Christopher Morrison Pierce, M.S. ’19, a doctoral candidate in the field of physics, and Brennan Hyden, a doctoral candidate in the field of plant breeding, have been selected by the U.S. Department of Energy (DOE) for the Office of Science Graduate Student Research (SCGSR) Program.
The SCGSR Program provides supplemental funds for awardees to conduct part of their thesis research at a host DOE laboratory, in collaboration with a DOE laboratory scientist. The research projects are intended to advance awardees’ overall doctoral research and training while providing access to the expertise, resources and capabilities available at the DOE laboratories.
In the award announcement, Secretary of Energy Dan Brouillette said, “These graduate student awards help prepare new scientists for STEM careers that are vitally important to the DOE mission and the nation’s economy. … They represent the future leadership and innovation that will allow American science and engineering to excel in the 21st century.”
Pierce will work at the Lawrence Berkeley National Laboratory on accelerator and detector research and development. His research focuses on ways to capture chemical reactions at the atomic level.
“At the moment, we can only capture ‘molecular movies’ for the simplest compounds, those which are small and only involve a few atoms,” Pierce said. “This is because the electron beam that we shine on a sample is too noisy and blurs out the details of what’s going on. In order to record the chemical reactions that are necessary for life, which involve some of the largest molecules we know of, we need to find a way of creating electron beams that are 100 times more clear than what is available right now.”
The Lawrence Berkeley National Lab is uniquely suited to perform this type of research, said Pierce. “The grant has opened the door for me to perform hands-on work at one of the few user facilities for ultrafast electron diffraction in the country.”
At Cornell, Pierce works with Ivan Bazarov, professor of physics in the College of Arts and Sciences, to improve the brightness of electron beams as part of the Center for Bright Beams, a National Science Foundation Science and Technology Center. They are studying different materials to understand which are the best for certain applications and to understand the general rules for designing better electron sources.
Hyden will be investigating the functional genomics of willow shrubs at the Oak Ridge National Laboratory, which will help advance the plant’s potential for sustainable energy production.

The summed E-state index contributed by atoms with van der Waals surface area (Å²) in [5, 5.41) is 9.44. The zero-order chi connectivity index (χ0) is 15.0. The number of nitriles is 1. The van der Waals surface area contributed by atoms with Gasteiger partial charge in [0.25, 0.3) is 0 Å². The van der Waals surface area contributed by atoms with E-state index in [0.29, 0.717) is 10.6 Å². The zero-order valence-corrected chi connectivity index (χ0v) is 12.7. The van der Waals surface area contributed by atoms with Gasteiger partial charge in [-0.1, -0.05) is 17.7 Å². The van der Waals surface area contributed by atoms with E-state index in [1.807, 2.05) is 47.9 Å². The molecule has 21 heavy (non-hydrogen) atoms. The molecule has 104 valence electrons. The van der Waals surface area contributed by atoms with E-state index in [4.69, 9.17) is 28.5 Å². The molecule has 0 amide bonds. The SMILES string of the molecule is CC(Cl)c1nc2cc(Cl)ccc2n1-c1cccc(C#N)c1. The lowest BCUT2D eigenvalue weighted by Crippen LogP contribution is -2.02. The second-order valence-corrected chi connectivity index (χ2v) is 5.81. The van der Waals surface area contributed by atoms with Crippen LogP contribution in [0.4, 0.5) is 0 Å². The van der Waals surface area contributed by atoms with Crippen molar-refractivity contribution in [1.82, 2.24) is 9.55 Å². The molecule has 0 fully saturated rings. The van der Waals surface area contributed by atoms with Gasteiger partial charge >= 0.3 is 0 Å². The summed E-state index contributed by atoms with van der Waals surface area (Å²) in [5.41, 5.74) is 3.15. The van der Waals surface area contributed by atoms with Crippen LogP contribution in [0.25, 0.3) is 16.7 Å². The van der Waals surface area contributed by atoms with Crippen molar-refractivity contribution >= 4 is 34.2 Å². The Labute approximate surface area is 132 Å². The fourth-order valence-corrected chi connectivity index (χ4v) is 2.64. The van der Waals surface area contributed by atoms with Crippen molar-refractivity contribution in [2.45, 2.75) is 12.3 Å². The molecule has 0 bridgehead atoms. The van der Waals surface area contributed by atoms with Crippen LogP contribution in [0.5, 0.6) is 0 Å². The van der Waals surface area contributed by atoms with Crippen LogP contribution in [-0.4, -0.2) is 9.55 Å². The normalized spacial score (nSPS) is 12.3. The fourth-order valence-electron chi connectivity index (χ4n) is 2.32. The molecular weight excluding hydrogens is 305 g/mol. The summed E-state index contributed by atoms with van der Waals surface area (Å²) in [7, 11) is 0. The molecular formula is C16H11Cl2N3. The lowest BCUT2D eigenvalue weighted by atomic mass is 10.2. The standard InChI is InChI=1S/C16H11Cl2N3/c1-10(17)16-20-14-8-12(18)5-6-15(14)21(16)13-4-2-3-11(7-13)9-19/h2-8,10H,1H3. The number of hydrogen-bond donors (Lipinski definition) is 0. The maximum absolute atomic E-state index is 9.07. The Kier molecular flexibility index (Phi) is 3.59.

“Willow is a suitable bioenergy crop since it’s fast growing, requires few inputs and can grow on marginal land that is too wet for other crops,” Hyden said. “Shrub willow can actually be a carbon negative energy source too, since carbon is fixed into the roots, which are not harvested.”
He currently works in the lab of Larry Smart, professor of horticulture in the School of Integrative Plant Science, in the College of Agriculture and Life Sciences. Hyden’s goal is to identify the genes that control willow sex and the genetic pathways that then lead to differing traits. This knowledge will ultimately inform plant scientists on how to breed willow varieties that have the most desirable characteristics for bioenergy production.
“The ideal willow is fast growing, high yielding, has low ash content and is resistant to pests and diseases,” Hyden said.
Specifically, Hyden is looking at the sexual dimorphism that controls willow biomass and secondary metabolite profiles – such as pest and pollinator attraction. Through work on bioinformatics and genomic sequencing done at Cornell, he has already identified several genes that are likely involved in willow sex determination, and his upcoming work at Oak Ridge will help confirm their precise roles.
Oak Ridge offers advanced biotechnology, computational and laboratory methods for this kind of analysis, as well as the potential to collaborate with other researchers working with willow and poplars, which are closely related.
“I’m looking forward to gaining experience in new research methods and techniques,” Hyden said, “which will be invaluable to building my skillset and preparing me to enter the workforce as a research scientist.”
Linda B. Glaser is the news and media relations manager for the College of Arts and Sciences. Jana Wiegand is the editorial content manager for the College of Agriculture and Life Sciences.